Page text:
Wednesday, November 26, 2008

Out with the bro

So like I said, my brother was in town this weekend, so I always like to take him places he doesn't have access to in Harrisonburg, which is basically everything.

I saw How the Grinch Stole Christmas - The Musical at the Hippodrome with my best buddy, Ginny, on Saturday afternoon, and Timothy was at my house when I got home. He and I headed to Pazo so he could people watch. And let's be honest, so could I. The place was packed, which I always like to see. 

I remembered the bar at Oceanaire in Harbor East serves one of my favorites wines, Cat Amongst the Pigeons Shiraz, so we went there for rounds two and three. I have no desire to eat at Oceanaire, but the bar is always pleasant and the bartenders are super cool. By midnight, I was done, so we headed home.

Sunday morning we sprinted through the last 30 minutes of the farmer's market gathering odds and ends for the short week. Brunch was at Golden West in Hampden so Timothy could enjoy the visual stimulation. I could eat an entire meal there without saying a word. There's so much crazy stuff to look at on the walls and on people! I love it! Food was pretty despicable on Sunday, though, which has never happened before. Golden West consistently ranks as one of Baltimore's best brunches. Oh well. For us, it was all about atmosphere.

Spent the rest of the day showing the bro around Harbor East and letting him salivate his way down each aisle at Whole Foods. I can't blame him, though. We're regulars, and we still get excited about walking in there.

Dinner was at Lebanese Taverna in Harbor East. Cinghiale was on a Sunday prix fixe menu and Charleston was closed, so that's how we ended up there. On a scale of 1-10, 10 being the best, I'd give the interior a 7, the food a 6, and the service a 4. It was a pretty forgettable dinner except for my wonderful company! Thanks for coming to visit, Dude!

Attempts at baking

I didn't want to brave the outside on Saturday, so I stocked up on supplies and decided to tackle some easy baking recipes. My friend and cookbook author, Kerry Dunnington, had given me her latest book called This Book Cooks, so I dog-eared a few good pages, popped in "Love Actually", and got to town. 

We had a large bowl full of "seconds" apples from the market (the tasty-but-not-so-pretty apples), which are great for using in recipes. My brother was arriving in town on Saturday, so I thought I could make some sort of coffee cake for us. I used these apples to bake an Autumn Apple Crisp, which turned out ok. I went a little heavy on the crisp instead of the apples, so it tasted more like a dessert than a breakfast cake.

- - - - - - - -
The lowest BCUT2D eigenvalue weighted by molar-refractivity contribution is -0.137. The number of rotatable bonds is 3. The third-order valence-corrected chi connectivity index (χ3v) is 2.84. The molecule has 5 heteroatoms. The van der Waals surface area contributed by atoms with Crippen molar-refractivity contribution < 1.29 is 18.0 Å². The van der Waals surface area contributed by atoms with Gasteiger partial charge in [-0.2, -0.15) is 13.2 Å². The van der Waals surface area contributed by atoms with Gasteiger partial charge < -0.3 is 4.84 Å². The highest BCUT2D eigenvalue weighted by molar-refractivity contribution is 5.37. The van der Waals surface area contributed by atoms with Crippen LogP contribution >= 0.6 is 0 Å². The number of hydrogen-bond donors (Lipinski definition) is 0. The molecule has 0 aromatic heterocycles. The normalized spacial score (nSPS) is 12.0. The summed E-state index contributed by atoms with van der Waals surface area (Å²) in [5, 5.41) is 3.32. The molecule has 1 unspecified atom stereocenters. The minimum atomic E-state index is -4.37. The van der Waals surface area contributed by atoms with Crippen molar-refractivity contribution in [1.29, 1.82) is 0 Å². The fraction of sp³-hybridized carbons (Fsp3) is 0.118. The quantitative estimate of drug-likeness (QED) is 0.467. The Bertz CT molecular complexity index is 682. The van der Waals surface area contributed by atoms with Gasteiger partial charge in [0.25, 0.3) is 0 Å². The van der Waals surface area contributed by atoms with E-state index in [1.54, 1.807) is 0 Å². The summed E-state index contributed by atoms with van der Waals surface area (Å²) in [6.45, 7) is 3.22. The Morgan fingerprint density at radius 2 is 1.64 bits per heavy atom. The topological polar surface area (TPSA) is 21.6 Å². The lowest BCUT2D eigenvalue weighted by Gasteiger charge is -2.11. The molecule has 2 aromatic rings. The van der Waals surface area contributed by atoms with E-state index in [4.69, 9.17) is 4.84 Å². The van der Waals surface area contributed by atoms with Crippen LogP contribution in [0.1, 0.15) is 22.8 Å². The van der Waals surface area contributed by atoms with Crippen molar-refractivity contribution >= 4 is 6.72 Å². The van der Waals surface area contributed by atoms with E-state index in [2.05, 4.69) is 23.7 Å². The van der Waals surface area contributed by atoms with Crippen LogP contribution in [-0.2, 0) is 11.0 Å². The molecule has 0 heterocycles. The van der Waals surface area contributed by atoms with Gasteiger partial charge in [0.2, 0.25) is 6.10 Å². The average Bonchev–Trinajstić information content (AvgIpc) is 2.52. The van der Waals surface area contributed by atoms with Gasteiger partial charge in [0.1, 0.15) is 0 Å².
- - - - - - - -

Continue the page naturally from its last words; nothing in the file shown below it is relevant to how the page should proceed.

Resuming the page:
I also made Kerry's Mango Cake with Cardamom. Yum! I fell in love with cardamom as a child when my mom would bake this beautiful braided cardamom bread. It's a seasoning that tastes like no other!

The mango cake called for fresh mangos and raspberry cherry juice, which I forgot to pick up. I used leftover Pom juice instead, and it worked just fine! Once again though, little heavy on the dough instead of the fruit.

I made these both on Saturday, and I still have leftovers in the fridge despite having two hungry guys in the house this weekend. Lesson learned. Baking is only necessary in my house if I plan to give it away, because otherwise it doesn't get eaten. Or should I take it as a sign that my baking wasn't as good as I thought?!

Wednesday, November 19, 2008

Cooking class with mom

For our mom's birthday this past August, my sister and I signed the three of us girls up for a cooking class at The Seasonal Cook in Charlottesville. (We picked C'ville because it's just over the mountain from where my parents live). The theme for our cooking class was Fall Apple Harvest.

Our instructor was Ingrid Bergen, a renowned local cook and private chef. (She used to work for the Kluge family, if any of you are familiar with their wines).

The class was limited to 12 guests, and from 6-10pm, we enjoyed watching Ingrid prepare a gorgeous meal for us centered around Virginia heirloom apples, like the Black Twig, that she'd picked up at the Virginia Apple Festival the week before. So bummed I missed that, but it's on my radar for next year!

Apple and fennel salad with chives. So light and fresh!

Porkchop with apple mash and greens.
Apple crepe with creme fraiche. My wonderful sis, Erika.

Wines were from local Virginia vineyard, Rappahannock Cellars. We had a great girl time and even learned a few things in between chatter! The group instruction was a great setting for going out with groups of friends. Everyone was super friendly and seemed to be regulars. I guess The Seasonal Cook is on to something good!

Monday, November 17, 2008

Fall market menu